I’m back after a long hiatus. My editor Josh and I met a couple of times this fall to decide in what capacity I would continue to work for Hellertown-Lower Saucon Patch. What we came up with is nothing short of miraculous. I am to be YOUR quality of life detective, and Hellertown is going to be my beat.
It doesn’t matter if it’s something great or something that needs to be improved. All that matters is that if I see or hear about it, I will inform you about it. And if you see something you want me to investigate you can shoot me an e-mail at firstname.lastname@example.org. I can't guarantee that I'll be able to resolve the problem, but I will certainly be happy to lend you an ear, and perhaps share your issue with other Patch readers.
My inaugural investigative subject is a problem parking situation in Hellertown.
I began to look into this matter after a borough resident pointed out to me that there are often parking problems at the Hellertown branch of the United States Postal Service, which is located at 660 Delaware Ave. He also said driving past the post office can be difficult due to common parking practices, which sometimes constrict the flow of traffic on Delaware, causing a "bottleneck" effect.
After I headed over to the post office and observed the flow of traffic around it, I found that he was right.
I saw that because some post office patrons chose to park on either side of the street, passing motorists had to take turns driving down the middle of Delaware Avenue in order to get around parked vehicles.
There aren't official signs that would prohibit parking on either side of this narrow street, but there is yellow paint (which in some cases is barely visible) on some sections of the curb in front of the post office.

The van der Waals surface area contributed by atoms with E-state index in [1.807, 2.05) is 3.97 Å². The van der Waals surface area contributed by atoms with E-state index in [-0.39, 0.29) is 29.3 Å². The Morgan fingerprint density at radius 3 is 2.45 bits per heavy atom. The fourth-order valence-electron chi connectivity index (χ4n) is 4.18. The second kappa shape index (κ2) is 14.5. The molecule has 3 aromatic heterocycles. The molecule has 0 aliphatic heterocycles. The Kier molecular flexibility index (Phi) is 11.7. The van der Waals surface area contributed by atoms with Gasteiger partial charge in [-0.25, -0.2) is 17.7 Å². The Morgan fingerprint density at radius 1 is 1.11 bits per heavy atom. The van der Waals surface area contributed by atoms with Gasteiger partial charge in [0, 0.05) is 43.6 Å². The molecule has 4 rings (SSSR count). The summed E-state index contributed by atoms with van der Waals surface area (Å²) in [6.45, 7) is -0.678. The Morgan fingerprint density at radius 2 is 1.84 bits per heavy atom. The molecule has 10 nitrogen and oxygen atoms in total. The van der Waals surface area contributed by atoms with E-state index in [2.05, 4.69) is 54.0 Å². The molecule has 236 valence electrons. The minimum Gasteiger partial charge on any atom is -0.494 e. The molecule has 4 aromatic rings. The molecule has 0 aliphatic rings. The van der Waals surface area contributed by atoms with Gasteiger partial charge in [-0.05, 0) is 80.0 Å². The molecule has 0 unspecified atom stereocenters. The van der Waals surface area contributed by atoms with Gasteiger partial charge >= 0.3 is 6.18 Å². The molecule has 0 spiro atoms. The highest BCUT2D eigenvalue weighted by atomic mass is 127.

What I found most astounding during my visit was many motorists' disregard for the fire hydrant right outside the post office's entrance.
The Pennsylvania Vehicle Code (see the attached PDF) states that a car cannot stand or park within 15 feet of a fire hydrant. This law exists to ensure that fire engines will have immediate access to hydrants in the event of an emergency. Just think about what the result might be if a fire broke out while your car was parked next to a hydrant, and you weren't able to start it to move it out of the way? It's a long shot, but things like this can and have happened.
In addition to people parking next to the fire hydrant, I observed a number of motorists parking along sections of curb that are painted yellow. The yellow paint means that you cannot park there for longer than it takes to unload a passenger. It also means that the driver is supposed to stay in the car--not go inside the post office and stand in line for 10 minutes.
There is also a law that prohibits people from parking within 30 feet of a stop sign, yet I observed this one being ignored as well, with motorists parking much too close to the stop sign at the southeast corner of Delaware and Water.
I understand that we are all in a hurry. Our civilization revolves around instant access to just about everything. So, in order to save time, we do things that we shouldn’t.
An example of this is parking on the street, even though there is a perfectly adequate parking lot right across the street from our destination. That’s where I parked when I snapped my pics of the situation at the post office.
The next time you're headed there--even if you're in a hurry--I encourage you to check the lot for available parking. Then, if there is no parking available and you still need to mail your stuff right away, park in the street briefly and legally. Or, if you live in the neighborhood and are able, consider walking to the post office.
If you do drive, remember that if there is no parking in the lot, and the street is full of cars, the post office will be jammed with people (it's their busy time of year, after all). It might be a better idea to come back later.
On the other hand, Hellertown needs revenue. Which is why I challenge the police to step up and make the town some money by addressing this problem. That way, those of us that abide by the law won’t have to bear the burden of a greater tax increase when the need arises.